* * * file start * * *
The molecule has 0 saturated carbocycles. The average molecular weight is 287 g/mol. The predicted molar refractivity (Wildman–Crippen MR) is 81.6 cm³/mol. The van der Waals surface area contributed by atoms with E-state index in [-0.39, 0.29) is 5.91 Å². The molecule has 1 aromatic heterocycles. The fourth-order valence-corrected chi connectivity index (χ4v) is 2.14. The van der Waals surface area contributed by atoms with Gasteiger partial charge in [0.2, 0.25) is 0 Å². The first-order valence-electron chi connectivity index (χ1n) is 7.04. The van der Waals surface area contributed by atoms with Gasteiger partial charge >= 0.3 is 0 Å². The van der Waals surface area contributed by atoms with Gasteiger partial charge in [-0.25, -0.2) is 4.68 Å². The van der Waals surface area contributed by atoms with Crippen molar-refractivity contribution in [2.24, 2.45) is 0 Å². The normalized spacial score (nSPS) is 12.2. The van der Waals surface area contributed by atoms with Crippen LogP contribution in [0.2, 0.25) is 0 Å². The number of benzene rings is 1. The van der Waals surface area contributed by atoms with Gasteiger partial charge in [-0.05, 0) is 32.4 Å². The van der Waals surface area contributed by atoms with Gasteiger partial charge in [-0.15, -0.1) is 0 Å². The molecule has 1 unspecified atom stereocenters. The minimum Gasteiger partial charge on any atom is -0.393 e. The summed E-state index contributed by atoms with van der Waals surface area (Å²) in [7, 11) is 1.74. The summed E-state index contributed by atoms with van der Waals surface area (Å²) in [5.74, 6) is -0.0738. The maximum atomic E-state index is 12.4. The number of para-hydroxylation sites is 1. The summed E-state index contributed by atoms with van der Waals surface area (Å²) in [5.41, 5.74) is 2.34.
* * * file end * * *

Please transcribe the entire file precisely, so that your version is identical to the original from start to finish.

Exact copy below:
The molecule has 0 saturated carbocycles. The average molecular weight is 287 g/mol. The predicted molar refractivity (Wildman–Crippen MR) is 81.6 cm³/mol. The van der Waals surface area contributed by atoms with E-state index in [-0.39, 0.29) is 5.91 Å². The molecule has 1 aromatic heterocycles. The fourth-order valence-corrected chi connectivity index (χ4v) is 2.14. The van der Waals surface area contributed by atoms with Gasteiger partial charge in [0.2, 0.25) is 0 Å². The first-order valence-electron chi connectivity index (χ1n) is 7.04. The van der Waals surface area contributed by atoms with Gasteiger partial charge >= 0.3 is 0 Å². The van der Waals surface area contributed by atoms with Gasteiger partial charge in [-0.25, -0.2) is 4.68 Å². The van der Waals surface area contributed by atoms with Crippen molar-refractivity contribution in [2.24, 2.45) is 0 Å². The normalized spacial score (nSPS) is 12.2. The van der Waals surface area contributed by atoms with Crippen LogP contribution in [0.2, 0.25) is 0 Å². The number of benzene rings is 1. The van der Waals surface area contributed by atoms with Gasteiger partial charge in [-0.05, 0) is 32.4 Å². The van der Waals surface area contributed by atoms with Gasteiger partial charge in [-0.15, -0.1) is 0 Å². The molecule has 1 unspecified atom stereocenters. The minimum Gasteiger partial charge on any atom is -0.393 e. The summed E-state index contributed by atoms with van der Waals surface area (Å²) in [7, 11) is 1.74. The summed E-state index contributed by atoms with van der Waals surface area (Å²) in [5.74, 6) is -0.0738. The maximum atomic E-state index is 12.4. The number of para-hydroxylation sites is 1. The summed E-state index contributed by atoms with van der Waals surface area (Å²) in [5.41, 5.74) is 2.34.